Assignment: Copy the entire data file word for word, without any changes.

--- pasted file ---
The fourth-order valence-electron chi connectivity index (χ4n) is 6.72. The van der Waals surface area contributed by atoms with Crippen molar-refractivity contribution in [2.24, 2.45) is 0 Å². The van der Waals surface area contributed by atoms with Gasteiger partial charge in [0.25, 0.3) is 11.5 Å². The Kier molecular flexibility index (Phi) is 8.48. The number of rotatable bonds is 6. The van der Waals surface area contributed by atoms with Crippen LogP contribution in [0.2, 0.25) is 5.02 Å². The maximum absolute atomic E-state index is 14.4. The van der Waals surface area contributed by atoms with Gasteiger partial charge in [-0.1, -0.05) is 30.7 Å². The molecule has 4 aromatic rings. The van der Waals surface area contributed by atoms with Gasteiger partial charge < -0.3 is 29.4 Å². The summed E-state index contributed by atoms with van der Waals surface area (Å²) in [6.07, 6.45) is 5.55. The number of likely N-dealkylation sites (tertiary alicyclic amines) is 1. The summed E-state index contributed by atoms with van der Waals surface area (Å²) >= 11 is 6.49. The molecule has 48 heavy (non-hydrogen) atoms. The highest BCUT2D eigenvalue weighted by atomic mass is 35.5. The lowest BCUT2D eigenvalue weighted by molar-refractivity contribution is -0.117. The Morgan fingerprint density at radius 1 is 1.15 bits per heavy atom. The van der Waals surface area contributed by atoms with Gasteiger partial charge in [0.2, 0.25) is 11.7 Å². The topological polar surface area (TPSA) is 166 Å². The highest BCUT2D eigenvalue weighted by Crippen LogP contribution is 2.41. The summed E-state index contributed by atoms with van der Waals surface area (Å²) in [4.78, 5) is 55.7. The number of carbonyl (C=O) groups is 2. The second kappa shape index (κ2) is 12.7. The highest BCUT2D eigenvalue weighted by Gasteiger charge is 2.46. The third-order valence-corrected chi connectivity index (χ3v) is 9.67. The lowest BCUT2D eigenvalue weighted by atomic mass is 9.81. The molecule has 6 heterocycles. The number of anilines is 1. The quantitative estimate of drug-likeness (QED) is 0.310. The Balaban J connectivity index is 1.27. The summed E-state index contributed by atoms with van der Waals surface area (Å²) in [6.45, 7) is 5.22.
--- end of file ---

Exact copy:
The fourth-order valence-electron chi connectivity index (χ4n) is 6.72. The van der Waals surface area contributed by atoms with Crippen molar-refractivity contribution in [2.24, 2.45) is 0 Å². The van der Waals surface area contributed by atoms with Gasteiger partial charge in [0.25, 0.3) is 11.5 Å². The Kier molecular flexibility index (Phi) is 8.48. The number of rotatable bonds is 6. The van der Waals surface area contributed by atoms with Crippen LogP contribution in [0.2, 0.25) is 5.02 Å². The maximum absolute atomic E-state index is 14.4. The van der Waals surface area contributed by atoms with Gasteiger partial charge in [-0.1, -0.05) is 30.7 Å². The molecule has 4 aromatic rings. The van der Waals surface area contributed by atoms with Gasteiger partial charge < -0.3 is 29.4 Å². The summed E-state index contributed by atoms with van der Waals surface area (Å²) in [6.07, 6.45) is 5.55. The number of likely N-dealkylation sites (tertiary alicyclic amines) is 1. The summed E-state index contributed by atoms with van der Waals surface area (Å²) >= 11 is 6.49. The molecule has 48 heavy (non-hydrogen) atoms. The highest BCUT2D eigenvalue weighted by atomic mass is 35.5. The lowest BCUT2D eigenvalue weighted by molar-refractivity contribution is -0.117. The Morgan fingerprint density at radius 1 is 1.15 bits per heavy atom. The van der Waals surface area contributed by atoms with Gasteiger partial charge in [0.2, 0.25) is 11.7 Å². The topological polar surface area (TPSA) is 166 Å². The highest BCUT2D eigenvalue weighted by Crippen LogP contribution is 2.41. The summed E-state index contributed by atoms with van der Waals surface area (Å²) in [4.78, 5) is 55.7. The number of carbonyl (C=O) groups is 2. The second kappa shape index (κ2) is 12.7. The highest BCUT2D eigenvalue weighted by Gasteiger charge is 2.46. The third-order valence-corrected chi connectivity index (χ3v) is 9.67. The lowest BCUT2D eigenvalue weighted by atomic mass is 9.81. The molecule has 6 heterocycles. The number of anilines is 1. The quantitative estimate of drug-likeness (QED) is 0.310. The Balaban J connectivity index is 1.27. The summed E-state index contributed by atoms with van der Waals surface area (Å²) in [6.45, 7) is 5.22.